Half of the world should have broadband access by 2015, the International Telecommunications Union (ITU) has said.
In its 2010 World Telecommunication/ICT Development Report (PDF), which it launched at the World Telecommunication Development Conference in Hyderabad, the company also said it wanted to build an ICT-literate society globally and develop online content and applications .
It said the number of net users has more than doubled since 2003. This means that currently 25 percent of us are using the internet.
However Sami Al Basheer Al Morshid, director of the ITU’s Telecommunication Development Bureau, said that there was still room for improvement especially in developing countries and more needs to be done to get people online.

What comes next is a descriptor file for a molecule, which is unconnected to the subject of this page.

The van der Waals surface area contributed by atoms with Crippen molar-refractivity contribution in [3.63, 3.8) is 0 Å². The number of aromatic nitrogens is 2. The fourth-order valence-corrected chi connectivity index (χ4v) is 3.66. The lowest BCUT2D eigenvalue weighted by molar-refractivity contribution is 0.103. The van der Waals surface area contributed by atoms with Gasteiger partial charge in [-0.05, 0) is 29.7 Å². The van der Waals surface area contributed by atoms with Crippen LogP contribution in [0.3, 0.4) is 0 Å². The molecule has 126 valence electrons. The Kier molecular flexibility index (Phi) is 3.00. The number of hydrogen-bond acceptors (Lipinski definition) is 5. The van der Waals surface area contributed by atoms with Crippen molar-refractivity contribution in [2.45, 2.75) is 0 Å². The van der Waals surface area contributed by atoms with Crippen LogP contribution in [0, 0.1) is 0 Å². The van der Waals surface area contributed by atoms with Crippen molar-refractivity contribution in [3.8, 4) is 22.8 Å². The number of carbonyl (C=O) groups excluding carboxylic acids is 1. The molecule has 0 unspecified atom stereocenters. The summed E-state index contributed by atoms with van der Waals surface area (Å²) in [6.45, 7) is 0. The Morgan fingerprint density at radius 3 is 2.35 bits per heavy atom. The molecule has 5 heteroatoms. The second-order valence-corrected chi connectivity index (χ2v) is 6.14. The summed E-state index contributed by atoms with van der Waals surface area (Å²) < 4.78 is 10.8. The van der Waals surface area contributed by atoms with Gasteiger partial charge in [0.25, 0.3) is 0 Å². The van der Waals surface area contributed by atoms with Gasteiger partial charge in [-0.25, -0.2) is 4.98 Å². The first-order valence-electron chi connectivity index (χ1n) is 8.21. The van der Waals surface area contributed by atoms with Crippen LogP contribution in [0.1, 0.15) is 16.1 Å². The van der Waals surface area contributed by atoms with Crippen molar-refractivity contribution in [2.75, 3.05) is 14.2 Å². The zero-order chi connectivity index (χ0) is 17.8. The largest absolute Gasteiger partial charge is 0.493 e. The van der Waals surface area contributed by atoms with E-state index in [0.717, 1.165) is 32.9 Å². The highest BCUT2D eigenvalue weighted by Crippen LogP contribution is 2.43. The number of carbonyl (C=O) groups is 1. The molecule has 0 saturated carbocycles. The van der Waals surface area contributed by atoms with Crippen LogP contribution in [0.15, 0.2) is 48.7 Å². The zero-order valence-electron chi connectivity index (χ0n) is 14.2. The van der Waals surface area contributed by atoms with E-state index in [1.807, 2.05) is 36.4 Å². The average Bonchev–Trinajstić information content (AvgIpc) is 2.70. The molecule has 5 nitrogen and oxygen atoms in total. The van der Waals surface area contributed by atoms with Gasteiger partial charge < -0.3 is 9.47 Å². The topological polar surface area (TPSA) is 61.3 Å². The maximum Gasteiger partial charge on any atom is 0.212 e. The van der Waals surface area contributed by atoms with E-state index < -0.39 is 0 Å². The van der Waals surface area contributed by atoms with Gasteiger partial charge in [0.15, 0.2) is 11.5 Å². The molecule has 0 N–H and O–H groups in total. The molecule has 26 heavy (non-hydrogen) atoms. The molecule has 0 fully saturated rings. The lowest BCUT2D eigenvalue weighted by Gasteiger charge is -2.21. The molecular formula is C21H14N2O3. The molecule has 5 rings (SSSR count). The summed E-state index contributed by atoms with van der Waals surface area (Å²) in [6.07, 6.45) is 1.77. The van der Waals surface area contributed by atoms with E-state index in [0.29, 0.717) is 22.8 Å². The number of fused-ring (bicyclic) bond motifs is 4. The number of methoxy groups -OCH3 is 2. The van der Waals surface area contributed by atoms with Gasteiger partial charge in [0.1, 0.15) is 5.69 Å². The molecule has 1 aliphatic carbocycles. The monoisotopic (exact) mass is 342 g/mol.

The report also found that while 75 per cent of all households have a TV, only 25 per cent have internet access. In developing countries, home internet penetration is as low as 12 per cent. The report said that where home access to the Internet is low, it is particularly important for countries to invest in public internet access. It said many governments across the world are actively promoting public access and some are turning libraries, museums and post offices into Internet cafés. In Bhutan, for example, 40 per cent of all localities have a Public Internet Access Centre.
However, growth in mobile technology is rising at a quicker rate than the internet and is helping to bridge the gap between “more disparate and diverse populations”.
ITU Secretary-General Dr Hamadoun Touré, said: “Today, nearly 90 per cent of the world’s population is covered by a mobile cellular network, and even people in rural and remote areas now have the means to access the global information society”.
He gave an example of the world’s two most populous countries — India and China — where mobile technology has provided basic telephone services to over 90 per cent of villages. Today, more than half the rural households have a mobile telephone.